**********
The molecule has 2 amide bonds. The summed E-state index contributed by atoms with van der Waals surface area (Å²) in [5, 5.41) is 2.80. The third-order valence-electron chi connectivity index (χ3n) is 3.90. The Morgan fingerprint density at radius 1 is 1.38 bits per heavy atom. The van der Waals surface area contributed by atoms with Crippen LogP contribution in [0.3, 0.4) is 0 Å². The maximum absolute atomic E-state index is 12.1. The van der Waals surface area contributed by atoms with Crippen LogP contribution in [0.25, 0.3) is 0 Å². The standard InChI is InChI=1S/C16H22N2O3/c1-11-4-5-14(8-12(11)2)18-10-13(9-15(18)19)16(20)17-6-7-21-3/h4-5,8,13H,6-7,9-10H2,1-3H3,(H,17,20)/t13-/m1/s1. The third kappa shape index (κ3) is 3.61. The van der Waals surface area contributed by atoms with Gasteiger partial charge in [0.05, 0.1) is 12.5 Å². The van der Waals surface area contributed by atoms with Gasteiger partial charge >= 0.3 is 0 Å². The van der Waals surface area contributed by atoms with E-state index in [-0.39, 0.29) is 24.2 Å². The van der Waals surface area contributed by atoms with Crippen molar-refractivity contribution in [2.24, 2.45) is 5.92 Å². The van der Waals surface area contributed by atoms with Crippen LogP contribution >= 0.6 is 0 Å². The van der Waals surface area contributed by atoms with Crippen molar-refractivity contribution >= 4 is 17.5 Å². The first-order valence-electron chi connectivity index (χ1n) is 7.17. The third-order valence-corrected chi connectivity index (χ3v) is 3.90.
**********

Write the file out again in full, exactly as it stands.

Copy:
The molecule has 2 amide bonds. The summed E-state index contributed by atoms with van der Waals surface area (Å²) in [5, 5.41) is 2.80. The third-order valence-electron chi connectivity index (χ3n) is 3.90. The Morgan fingerprint density at radius 1 is 1.38 bits per heavy atom. The van der Waals surface area contributed by atoms with Crippen LogP contribution in [0.3, 0.4) is 0 Å². The maximum absolute atomic E-state index is 12.1. The van der Waals surface area contributed by atoms with Crippen LogP contribution in [0.25, 0.3) is 0 Å². The standard InChI is InChI=1S/C16H22N2O3/c1-11-4-5-14(8-12(11)2)18-10-13(9-15(18)19)16(20)17-6-7-21-3/h4-5,8,13H,6-7,9-10H2,1-3H3,(H,17,20)/t13-/m1/s1. The third kappa shape index (κ3) is 3.61. The van der Waals surface area contributed by atoms with Gasteiger partial charge in [0.05, 0.1) is 12.5 Å². The van der Waals surface area contributed by atoms with Gasteiger partial charge >= 0.3 is 0 Å². The van der Waals surface area contributed by atoms with E-state index in [-0.39, 0.29) is 24.2 Å². The van der Waals surface area contributed by atoms with Crippen molar-refractivity contribution in [2.24, 2.45) is 5.92 Å². The van der Waals surface area contributed by atoms with Crippen LogP contribution >= 0.6 is 0 Å². The van der Waals surface area contributed by atoms with Crippen molar-refractivity contribution >= 4 is 17.5 Å². The first-order valence-electron chi connectivity index (χ1n) is 7.17. The third-order valence-corrected chi connectivity index (χ3v) is 3.90.